After a arduous, cold, grey winter spring finally arrived in the mountains,
but it took its own sweet time getting here!
During our favorite mountain hike, the local farmer passed us on the dirt lane; he stopped and opened the back gate of his livestock truck. Then we watched spellbound, as a herd of cows raced across the verdant field in a moment of serendipity.
Have you ever seen cows run?
The herd acted as if they’d arrived at summer camp. The calves romped with joy like children let out of school for the holidays.
Rich grass, clean air, wide open spaces!
The desalpes, the famous folkloric parade of cows coming down the mountain in autumn is a well known Swiss celebration; however, few people witness the inalpes when cows come up to the Jura’s green pastures for the summer season of fine grazing.
As we hiked, we could see across to the far side of lake where the grey veil of winter lifted, revealing the majestic Alps etched against a heartbreaking sapphire sky. The mountains, in different shades of slate, appeared to bow down to Mont Blanc, the queen bejeweled in her sparkling white crown.
Daffodils waltzed in the wind, leaf buds popped open, buttercups shot up, forsythia burst into golden flame and dogwoods danced in their lacy, white petticoats. In valley below us, the lemon yellow rape seed contrasted with green wheat fields. Grape vines like gnarled, old arthritic hands reached toward the light. Pink and white blossoms exploded on the apple and cherry trees.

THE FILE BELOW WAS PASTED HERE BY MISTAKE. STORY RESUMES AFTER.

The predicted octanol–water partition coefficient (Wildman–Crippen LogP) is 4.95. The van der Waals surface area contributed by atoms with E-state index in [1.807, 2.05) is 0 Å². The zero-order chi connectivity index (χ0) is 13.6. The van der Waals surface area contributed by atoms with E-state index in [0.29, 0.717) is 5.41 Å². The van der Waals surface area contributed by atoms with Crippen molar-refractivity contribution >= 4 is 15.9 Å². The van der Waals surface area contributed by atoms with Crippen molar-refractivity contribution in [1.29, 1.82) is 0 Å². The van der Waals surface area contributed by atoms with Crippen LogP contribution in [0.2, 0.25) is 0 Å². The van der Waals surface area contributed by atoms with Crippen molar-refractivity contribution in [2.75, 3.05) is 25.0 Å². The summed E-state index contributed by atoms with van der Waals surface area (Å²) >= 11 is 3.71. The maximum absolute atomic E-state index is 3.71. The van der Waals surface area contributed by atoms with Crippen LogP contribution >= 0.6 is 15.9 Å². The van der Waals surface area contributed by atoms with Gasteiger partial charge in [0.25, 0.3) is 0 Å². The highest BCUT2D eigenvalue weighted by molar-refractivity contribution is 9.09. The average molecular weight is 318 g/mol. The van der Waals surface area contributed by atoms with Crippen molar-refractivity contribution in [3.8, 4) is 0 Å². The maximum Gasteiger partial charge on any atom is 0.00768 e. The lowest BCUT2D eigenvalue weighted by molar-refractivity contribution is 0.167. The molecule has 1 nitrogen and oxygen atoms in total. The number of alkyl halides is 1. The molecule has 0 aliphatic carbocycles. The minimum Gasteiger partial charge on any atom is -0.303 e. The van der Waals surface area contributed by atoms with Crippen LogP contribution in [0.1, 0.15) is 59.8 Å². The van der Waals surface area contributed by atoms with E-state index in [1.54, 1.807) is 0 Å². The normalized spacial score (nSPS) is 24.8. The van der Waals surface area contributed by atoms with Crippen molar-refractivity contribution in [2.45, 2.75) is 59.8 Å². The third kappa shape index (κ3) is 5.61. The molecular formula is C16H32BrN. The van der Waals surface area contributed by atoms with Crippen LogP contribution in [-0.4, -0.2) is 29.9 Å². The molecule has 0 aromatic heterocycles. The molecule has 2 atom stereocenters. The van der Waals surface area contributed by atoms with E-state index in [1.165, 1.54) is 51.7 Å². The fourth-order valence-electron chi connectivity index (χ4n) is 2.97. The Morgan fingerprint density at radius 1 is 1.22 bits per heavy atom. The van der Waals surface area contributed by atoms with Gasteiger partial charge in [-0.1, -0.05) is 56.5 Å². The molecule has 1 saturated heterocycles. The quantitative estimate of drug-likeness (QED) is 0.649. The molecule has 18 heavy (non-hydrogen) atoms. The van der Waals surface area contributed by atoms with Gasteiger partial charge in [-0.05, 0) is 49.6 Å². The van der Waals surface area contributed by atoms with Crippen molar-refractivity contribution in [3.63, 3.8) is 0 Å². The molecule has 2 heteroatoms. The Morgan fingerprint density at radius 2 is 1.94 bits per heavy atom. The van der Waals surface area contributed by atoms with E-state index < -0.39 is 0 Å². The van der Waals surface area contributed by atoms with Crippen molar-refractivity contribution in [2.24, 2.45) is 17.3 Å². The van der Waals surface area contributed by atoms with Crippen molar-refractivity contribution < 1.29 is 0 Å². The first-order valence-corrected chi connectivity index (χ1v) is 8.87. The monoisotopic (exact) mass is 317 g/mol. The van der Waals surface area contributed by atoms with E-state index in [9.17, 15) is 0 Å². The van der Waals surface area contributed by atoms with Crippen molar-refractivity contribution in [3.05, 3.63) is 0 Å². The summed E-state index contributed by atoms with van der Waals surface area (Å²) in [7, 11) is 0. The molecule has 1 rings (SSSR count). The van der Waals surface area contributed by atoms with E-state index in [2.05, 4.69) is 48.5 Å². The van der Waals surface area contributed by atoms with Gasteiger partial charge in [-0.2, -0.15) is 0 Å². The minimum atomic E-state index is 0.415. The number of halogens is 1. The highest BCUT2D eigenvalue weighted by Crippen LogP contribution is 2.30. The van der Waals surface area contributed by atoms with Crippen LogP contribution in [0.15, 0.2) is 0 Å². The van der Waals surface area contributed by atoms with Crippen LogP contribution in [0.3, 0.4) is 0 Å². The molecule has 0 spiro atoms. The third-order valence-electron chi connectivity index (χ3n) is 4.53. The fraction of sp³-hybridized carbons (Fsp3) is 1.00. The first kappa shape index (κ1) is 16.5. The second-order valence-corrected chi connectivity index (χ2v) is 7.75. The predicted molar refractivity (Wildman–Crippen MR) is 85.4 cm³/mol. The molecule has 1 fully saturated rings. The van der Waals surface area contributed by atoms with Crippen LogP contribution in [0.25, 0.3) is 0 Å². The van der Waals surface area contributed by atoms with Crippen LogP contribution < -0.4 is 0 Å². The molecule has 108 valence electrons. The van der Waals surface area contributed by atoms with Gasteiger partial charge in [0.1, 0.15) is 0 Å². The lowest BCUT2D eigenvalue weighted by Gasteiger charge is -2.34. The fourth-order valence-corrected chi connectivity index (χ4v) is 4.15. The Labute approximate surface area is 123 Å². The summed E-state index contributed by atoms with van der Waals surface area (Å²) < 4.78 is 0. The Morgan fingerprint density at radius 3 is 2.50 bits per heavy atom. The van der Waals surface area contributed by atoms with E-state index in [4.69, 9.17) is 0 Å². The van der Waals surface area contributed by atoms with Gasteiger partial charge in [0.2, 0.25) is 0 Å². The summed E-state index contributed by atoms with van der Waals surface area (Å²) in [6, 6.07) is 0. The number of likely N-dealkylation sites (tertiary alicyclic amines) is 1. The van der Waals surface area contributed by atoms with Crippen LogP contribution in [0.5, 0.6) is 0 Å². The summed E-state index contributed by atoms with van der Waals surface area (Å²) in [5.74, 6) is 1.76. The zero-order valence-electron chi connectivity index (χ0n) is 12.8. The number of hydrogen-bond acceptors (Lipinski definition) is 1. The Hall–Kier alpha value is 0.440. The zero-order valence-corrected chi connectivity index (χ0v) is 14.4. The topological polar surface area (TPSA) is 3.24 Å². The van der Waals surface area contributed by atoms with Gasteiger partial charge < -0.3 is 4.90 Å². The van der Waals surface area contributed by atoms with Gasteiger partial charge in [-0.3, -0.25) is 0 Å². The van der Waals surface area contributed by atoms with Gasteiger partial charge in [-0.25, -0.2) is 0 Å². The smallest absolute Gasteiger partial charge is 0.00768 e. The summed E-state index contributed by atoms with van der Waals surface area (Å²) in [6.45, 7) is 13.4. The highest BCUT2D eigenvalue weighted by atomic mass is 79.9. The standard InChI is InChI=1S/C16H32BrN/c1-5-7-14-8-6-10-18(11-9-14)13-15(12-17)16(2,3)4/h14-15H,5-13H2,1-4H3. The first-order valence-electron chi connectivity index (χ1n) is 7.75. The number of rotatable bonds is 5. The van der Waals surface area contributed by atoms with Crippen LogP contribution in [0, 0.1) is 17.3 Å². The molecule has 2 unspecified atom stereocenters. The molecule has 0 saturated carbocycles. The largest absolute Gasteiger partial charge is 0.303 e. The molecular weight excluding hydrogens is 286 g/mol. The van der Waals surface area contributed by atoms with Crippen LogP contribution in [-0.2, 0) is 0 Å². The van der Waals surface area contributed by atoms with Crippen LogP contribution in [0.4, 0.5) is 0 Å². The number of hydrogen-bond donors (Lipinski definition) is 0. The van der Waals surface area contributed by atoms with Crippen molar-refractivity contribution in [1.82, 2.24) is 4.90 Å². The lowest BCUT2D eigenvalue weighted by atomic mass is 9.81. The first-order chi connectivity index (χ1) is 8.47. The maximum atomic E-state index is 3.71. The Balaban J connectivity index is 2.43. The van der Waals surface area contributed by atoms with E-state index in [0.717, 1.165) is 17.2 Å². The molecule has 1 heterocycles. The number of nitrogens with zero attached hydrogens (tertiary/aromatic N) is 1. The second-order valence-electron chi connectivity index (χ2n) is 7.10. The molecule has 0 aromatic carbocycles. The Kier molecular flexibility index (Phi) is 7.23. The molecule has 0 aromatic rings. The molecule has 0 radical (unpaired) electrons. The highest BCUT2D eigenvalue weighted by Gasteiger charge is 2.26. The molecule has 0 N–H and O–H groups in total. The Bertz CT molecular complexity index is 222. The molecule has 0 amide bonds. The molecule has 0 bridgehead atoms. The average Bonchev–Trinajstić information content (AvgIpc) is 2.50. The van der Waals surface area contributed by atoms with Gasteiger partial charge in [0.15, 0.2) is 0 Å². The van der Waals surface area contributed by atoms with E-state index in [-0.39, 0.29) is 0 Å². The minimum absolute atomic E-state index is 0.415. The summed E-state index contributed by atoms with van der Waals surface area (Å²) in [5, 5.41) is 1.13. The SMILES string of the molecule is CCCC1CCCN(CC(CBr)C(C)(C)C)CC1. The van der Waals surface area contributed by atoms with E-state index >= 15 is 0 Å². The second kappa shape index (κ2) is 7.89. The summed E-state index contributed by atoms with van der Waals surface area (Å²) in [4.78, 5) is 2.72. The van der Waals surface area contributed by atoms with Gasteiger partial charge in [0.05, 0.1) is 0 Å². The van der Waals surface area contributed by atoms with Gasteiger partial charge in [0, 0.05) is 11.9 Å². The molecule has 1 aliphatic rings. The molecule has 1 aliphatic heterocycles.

Under a splash of spring sunshine, blessings unfolded around me. Balancing with sticks, stumbling for footing, knees grinding like bad transmission, I was grateful to still be upright and walking. In my heart, I was dancing.
After living in Paris for years, I was well traveled to most parts of France, but I’d never set foot in her southwest, Biarritz topped my bucket list. Perched on the Atlantic cliff side near the Spanish border in the Basque Region, settlements around the city date back to prehistoric times. The Vikings invaded Gascony in 840 and created the first real village.
Economically dependent on the fishing trade, Biarritz was known for whaling from the 12th century. Napoleon III and his Spanish born wife, Eugenie, turned Biarritz into a popular seaside spot when they came for holidays starting in the mid 19th century.
Today, the ritzy coastal resort, with its elegant villas and epic Grand Palace glitter in Belle Epoque style, juxtaposes with the summer surfers crowd in their beach bum attire.
In the 1950’s, Biarritz became known as Europe’s surf capitol. Since then the city thrives on high tide when surfers from across the continent flock to the sea to ride the waves.